Unraveled Expert Artist Interview | Shannon Douglas, UEA

Shannon Douglas is an authenticity seeker, memory chaser, and lover of low light. Her work is moody yet joyful and she captures her life as a mother so chaotically and honestly. We love that we can feel all the feels of motherhood and childhood when looking through her portfolio. On her Instagram Shannon shares “a collection of moments and details” she “never wants to forget,” and we think she does so beautifully. Shannon recently applied for UEA and we are happy to say she was accepted into the program and we look forward to her presence being both strong and steady here in the future. She is one to watch!

To learn more about becoming an Unraveled Expert Artist, check out the requirements HERE.

 
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For more inspiration from Shannon:

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Here is Shannon, Unraveled…

What inspired your art? 

I have always had this need, this urge really, to create something that felt magical for as long as I can remember. My day to day life is pretty repetitive but every day my kids are come up with new games and invent amazing narratives. Their creativity helps me see the magic around us that I would normally over look. I love being out in nature and just watching how the light dances on the leaves, the sun reflects off the water, or how the mountains change so dramatically with the setting sun. Children really do see magic every where and I'm grateful to get to see glimpses of it through their eyes.

What do you shoot with? Camera body and favorite lens?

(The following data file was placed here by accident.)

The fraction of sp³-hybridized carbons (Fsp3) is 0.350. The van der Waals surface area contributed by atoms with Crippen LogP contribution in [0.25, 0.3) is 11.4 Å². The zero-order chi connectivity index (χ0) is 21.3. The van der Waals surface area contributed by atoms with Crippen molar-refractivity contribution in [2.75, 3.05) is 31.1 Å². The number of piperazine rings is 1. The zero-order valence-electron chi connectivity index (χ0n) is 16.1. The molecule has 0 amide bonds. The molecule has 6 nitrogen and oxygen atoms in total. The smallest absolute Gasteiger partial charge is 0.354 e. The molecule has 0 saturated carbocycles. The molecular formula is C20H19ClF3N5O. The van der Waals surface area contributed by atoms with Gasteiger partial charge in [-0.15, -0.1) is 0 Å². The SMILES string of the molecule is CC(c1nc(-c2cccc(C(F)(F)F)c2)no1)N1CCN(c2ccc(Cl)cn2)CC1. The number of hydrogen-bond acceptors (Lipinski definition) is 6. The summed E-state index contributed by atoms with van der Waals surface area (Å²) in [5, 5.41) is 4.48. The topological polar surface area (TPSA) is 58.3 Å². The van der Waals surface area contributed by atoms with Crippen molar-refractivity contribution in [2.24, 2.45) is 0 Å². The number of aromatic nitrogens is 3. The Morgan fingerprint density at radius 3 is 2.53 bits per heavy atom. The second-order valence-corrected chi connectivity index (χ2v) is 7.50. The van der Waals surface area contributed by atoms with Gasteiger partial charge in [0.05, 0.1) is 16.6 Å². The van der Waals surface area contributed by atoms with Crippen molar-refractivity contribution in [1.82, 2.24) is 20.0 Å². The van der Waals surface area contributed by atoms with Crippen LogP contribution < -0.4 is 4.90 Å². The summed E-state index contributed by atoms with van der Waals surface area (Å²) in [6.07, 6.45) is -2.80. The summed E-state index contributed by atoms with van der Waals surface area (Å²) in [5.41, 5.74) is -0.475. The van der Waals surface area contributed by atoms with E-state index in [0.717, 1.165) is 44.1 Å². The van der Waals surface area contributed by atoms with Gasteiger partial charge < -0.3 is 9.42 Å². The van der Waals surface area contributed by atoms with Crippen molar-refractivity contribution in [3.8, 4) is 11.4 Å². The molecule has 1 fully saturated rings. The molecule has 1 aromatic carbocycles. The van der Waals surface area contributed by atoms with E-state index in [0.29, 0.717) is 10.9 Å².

My Canon 35mm f/1.4L II is on my 5Dmkiii a majority of the time. If we head out hiking or to the beach I may switch to my Sigma 24mm 1.4. I'm a minimalist by nature so I don't have a ton of extra gear. However, I do have a vintage lens I break out when I'm in a rut.

What other ways do you express your creativity? 

Photography really is my main creative outlet. I used to draw and watercolor but the constant interruptions from little ones made it hard to become fully engulfed in the creativity. With photography, I can be present with them while also liberating my creative voice.

How do you de-stress at the end of the day? 

I started a 365 day project last year when my husband deployed to the middle east. For me, nights get lonely so after the kids were all tucked in I would edit my daily picture. It has become my favorite way to wind down and relax even when he is home. It helps me remember to take time for personal growth (even if it is editing pictures of the kids) and lets me be creative daily.

What kind of music do you listen to while editing? 

Is it weird that I don't listen to music while editing? To be completely honest, I turn on The Office or Fraiser on Netflix and have it playing quietly in the background! It's just enough noise that I don't get absorbed into the show but also keeps me awake. I do also listen the the UA podcast every time there is a new episode!

What is your favorite book? 

My all time favorite book is "Big Magic" by Elizabeth Gilbert. I'm also a bit of a Space nerd and love a good non-fiction like Neil Degrass Tyson's "Astrophysics for People in a Hurry".

Name one movie that inspires you. 

Not a movie but the use of low light and rich color in PBS's shows like Downton Abbey and Victoria really resonate with me.

What has been the most difficult part of your creative journey?

I started my "professional" journey as a Doula/birth photographer in 2013. I loved every minute of it. Then we had 3 back to back late term losses and I put my camera up on the shelf. It wasn't until a few months after our rainbow baby was born last year that I was able to get it out again. When our babies' died so did a part of me. Photography didn't bring that part of me back to life but it did open up a way to freeze moments of time with my living children. I guess in a way my pictures are a love letter of sorts to all my children. A tangible piece of time that I am ever so grateful to have with them.

Who is one of your favorite photographers?

As a kid I wanted to be a photographer for NatGeo and I am still entranced by Frans Lanting's work. I love how his images bring a voice to all of our planet's inhabitants.

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